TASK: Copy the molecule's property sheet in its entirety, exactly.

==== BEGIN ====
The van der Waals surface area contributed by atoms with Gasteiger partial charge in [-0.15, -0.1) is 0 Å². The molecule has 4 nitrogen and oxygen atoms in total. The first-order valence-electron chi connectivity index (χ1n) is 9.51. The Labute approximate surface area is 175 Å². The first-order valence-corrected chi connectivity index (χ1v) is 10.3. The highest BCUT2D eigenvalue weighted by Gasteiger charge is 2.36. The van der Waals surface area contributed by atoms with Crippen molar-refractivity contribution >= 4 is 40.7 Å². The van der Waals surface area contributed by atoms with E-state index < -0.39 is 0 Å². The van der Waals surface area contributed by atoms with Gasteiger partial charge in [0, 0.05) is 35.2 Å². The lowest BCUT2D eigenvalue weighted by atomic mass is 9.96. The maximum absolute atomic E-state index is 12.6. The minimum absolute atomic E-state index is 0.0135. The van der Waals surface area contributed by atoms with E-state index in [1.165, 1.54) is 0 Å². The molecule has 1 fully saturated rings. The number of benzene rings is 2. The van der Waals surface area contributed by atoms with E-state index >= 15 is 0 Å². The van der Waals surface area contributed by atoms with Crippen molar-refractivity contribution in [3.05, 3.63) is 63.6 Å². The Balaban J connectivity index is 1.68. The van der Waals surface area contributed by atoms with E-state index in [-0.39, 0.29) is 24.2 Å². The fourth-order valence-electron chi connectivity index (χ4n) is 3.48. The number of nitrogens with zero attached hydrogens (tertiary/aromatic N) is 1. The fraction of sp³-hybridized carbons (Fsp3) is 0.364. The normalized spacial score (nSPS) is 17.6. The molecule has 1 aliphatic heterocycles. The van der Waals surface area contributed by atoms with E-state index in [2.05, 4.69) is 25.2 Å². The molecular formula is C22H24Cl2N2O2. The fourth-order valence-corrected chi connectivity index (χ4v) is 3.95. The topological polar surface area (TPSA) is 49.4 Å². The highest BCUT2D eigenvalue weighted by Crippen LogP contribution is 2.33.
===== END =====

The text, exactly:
The van der Waals surface area contributed by atoms with Gasteiger partial charge in [-0.15, -0.1) is 0 Å². The molecule has 4 nitrogen and oxygen atoms in total. The first-order valence-electron chi connectivity index (χ1n) is 9.51. The Labute approximate surface area is 175 Å². The first-order valence-corrected chi connectivity index (χ1v) is 10.3. The highest BCUT2D eigenvalue weighted by Gasteiger charge is 2.36. The van der Waals surface area contributed by atoms with Crippen molar-refractivity contribution >= 4 is 40.7 Å². The van der Waals surface area contributed by atoms with E-state index < -0.39 is 0 Å². The van der Waals surface area contributed by atoms with Gasteiger partial charge in [0, 0.05) is 35.2 Å². The lowest BCUT2D eigenvalue weighted by atomic mass is 9.96. The maximum absolute atomic E-state index is 12.6. The minimum absolute atomic E-state index is 0.0135. The van der Waals surface area contributed by atoms with E-state index in [1.165, 1.54) is 0 Å². The molecule has 1 fully saturated rings. The number of benzene rings is 2. The van der Waals surface area contributed by atoms with E-state index >= 15 is 0 Å². The van der Waals surface area contributed by atoms with Crippen molar-refractivity contribution in [3.05, 3.63) is 63.6 Å². The Balaban J connectivity index is 1.68. The van der Waals surface area contributed by atoms with E-state index in [-0.39, 0.29) is 24.2 Å². The fourth-order valence-electron chi connectivity index (χ4n) is 3.48. The number of nitrogens with zero attached hydrogens (tertiary/aromatic N) is 1. The fraction of sp³-hybridized carbons (Fsp3) is 0.364. The normalized spacial score (nSPS) is 17.6. The molecule has 1 aliphatic heterocycles. The van der Waals surface area contributed by atoms with E-state index in [2.05, 4.69) is 25.2 Å². The molecular formula is C22H24Cl2N2O2. The fourth-order valence-corrected chi connectivity index (χ4v) is 3.95. The topological polar surface area (TPSA) is 49.4 Å². The highest BCUT2D eigenvalue weighted by Crippen LogP contribution is 2.33.